PHP's eval() is general considered insecure with any user input.

However, with filtering of input (i.e. [-+/*0-9]) you can make eval() secure for a small subset of PHP; mathematical expressions.

I've tried to think of a way to extend that by allowing a limited set of math functions and I believe I've found a secure way of doing it.

function expression($expression) {
    static $function_map = array(
        'floor'     => 'floor',
        'ceil'      => 'ceil',
        'round'     => 'round',         
        'sin'       => 'sin',
        'cos'       => 'cos',
        'tan'       => 'tan',           
        'asin'      => 'asin',
        'acos'      => 'acos',
        'atan'      => 'atan',          
        'abs'       => 'abs',
        'log'       => 'log',           
        'pi'        => 'pi',
        'exp'       => 'exp',
        'min'       => 'min',
        'max'       => 'max',
        'rand'      => 'rand',
        'fmod'      => 'fmod',
        'sqrt'      => 'sqrt',
        'deg2rad'   => 'deg2rad',
        'rad2deg'   => 'rad2deg',

    // Remove any whitespace
    $expression = strtolower(preg_replace('~\s+~', '', $expression));

    // Empty expression
    if ($expression === '') {
        trigger_error('Empty expression', E_USER_ERROR);
        return null;

    // Illegal function
    $expression = preg_replace_callback('~\b[a-z]\w*\b~', function($match) use($function_map) {
        $function = $match[0];
        if (!isset($function_map[$function])) {
            trigger_error("Illegal function '{$match[0]}'", E_USER_ERROR);
            return '';
        return $function_map[$function];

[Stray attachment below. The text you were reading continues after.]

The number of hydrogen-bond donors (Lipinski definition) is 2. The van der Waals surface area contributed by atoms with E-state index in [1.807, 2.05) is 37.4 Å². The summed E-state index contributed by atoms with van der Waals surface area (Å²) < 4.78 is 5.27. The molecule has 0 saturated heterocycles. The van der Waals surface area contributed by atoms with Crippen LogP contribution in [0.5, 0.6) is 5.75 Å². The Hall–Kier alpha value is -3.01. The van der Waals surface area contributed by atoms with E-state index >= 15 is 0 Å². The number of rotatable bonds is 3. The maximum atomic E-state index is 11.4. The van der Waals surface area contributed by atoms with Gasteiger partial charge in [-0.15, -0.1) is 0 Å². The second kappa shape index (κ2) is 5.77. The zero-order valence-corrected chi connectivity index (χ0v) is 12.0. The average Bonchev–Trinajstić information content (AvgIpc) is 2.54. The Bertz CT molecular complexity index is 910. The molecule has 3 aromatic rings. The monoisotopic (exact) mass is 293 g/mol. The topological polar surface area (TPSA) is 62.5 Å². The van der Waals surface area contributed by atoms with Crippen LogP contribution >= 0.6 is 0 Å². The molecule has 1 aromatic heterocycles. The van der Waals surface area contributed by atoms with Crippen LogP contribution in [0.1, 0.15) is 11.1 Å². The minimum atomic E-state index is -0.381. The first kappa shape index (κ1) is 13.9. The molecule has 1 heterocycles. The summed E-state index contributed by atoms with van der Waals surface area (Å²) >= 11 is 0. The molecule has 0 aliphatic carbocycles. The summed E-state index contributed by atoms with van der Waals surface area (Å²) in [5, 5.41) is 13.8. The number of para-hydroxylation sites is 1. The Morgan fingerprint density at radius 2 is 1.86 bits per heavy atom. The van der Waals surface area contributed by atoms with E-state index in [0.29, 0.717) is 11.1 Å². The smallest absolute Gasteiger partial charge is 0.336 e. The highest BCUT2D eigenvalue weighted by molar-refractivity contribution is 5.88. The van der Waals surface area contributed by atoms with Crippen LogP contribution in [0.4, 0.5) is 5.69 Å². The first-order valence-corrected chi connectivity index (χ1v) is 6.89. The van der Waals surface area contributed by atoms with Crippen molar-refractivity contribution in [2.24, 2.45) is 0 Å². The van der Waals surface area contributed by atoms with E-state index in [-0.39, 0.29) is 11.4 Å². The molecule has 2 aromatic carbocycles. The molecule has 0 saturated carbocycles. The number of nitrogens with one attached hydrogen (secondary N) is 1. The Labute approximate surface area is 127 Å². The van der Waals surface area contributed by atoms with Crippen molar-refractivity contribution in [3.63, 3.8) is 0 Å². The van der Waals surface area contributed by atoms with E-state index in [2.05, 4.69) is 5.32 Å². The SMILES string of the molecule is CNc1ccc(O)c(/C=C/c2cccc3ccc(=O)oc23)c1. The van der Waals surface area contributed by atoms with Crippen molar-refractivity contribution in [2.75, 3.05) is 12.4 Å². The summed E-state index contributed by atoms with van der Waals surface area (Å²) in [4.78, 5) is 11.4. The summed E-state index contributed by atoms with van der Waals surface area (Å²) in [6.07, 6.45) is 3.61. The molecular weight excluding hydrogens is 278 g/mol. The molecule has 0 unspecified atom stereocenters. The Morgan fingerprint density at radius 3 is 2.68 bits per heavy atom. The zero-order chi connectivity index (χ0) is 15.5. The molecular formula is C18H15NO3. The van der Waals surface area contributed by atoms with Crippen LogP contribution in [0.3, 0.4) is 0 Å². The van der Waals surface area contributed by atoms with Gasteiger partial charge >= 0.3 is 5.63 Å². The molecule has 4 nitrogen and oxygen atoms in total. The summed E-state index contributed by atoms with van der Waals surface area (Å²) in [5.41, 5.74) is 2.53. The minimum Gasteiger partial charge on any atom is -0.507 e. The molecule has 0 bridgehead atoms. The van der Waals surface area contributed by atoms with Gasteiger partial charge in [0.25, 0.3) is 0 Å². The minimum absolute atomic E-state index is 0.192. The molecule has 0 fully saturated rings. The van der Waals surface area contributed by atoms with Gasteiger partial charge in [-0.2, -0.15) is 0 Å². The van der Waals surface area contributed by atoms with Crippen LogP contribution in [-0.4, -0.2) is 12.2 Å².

}, $expression);

    // Invalid function calls
    if (preg_match('~[a-z]\w*(?![\(\w])~', $expression, $match) > 0) {
        trigger_error("Invalid function call '{$match[0]}'", E_USER_ERROR);
        return null;

    // Legal characters
    if (preg_match('~[^-+/%*&|<>!=.()0-9a-z,]~', $expression, $match) > 0) {
        trigger_error("Illegal character '{$match[0]}'", E_USER_ERROR);
        return null;

    return eval("return({$expression});");

It's use would be simple: `$result = expression('floor(3 / 2)') and anything but math/boolean operators, numbers and a limited set of functions should be filtered out.

I can't find a way of hacking this expression() function, but I'd really like to have a second opinion on this.

Is the above expression function secure for user input?


1 Answer 1


It looks pretty reasonable to me. A couple of points:

  1. You seem to be assuming that a function start with a letter. Functions CAN start with an underscore. Are you sure there is no such function that can be exploited?

  2. The regex in the section 'Invalid function calls' seems like it could be simpler. You are trying to check that any 'word' ends with a '(', is this right? If so, I don't think you need the second \w

Finally although this seems like a good job, the ideally ideal way to do something like this would be to make your own tokenizer. A tokenizer looks at a string char by char and decides at each point whether it's looking at part of an identifier, an operator, etc. You would simply need to call your checks at each point that it decides it has identified a complete token. The advantage of this is that it would be easy to extend the syntax you accept and if needed to make translations from the language you accept to valid PHP for eval().

  • 1
    \$\begingroup\$ Re: 1. It shouldn't be a problem as the legal characters check does not recognize underscore as a legal character. \$\endgroup\$
    – Martijn
    Commented Jan 17, 2014 at 11:59
  • \$\begingroup\$ Re: 2. The check is to find words that do not end with a (. The second \w is required as without it, abc( would match as ab. The \w ensures it matches at word boundary. Which is not to say there might be a more better regex that does the same job. \$\endgroup\$
    – Martijn
    Commented Jan 17, 2014 at 12:00
  • \$\begingroup\$ Obviously you are right about 1. I may have tested 2 wrongly, will check \$\endgroup\$
    – jwg
    Commented Jan 17, 2014 at 13:27

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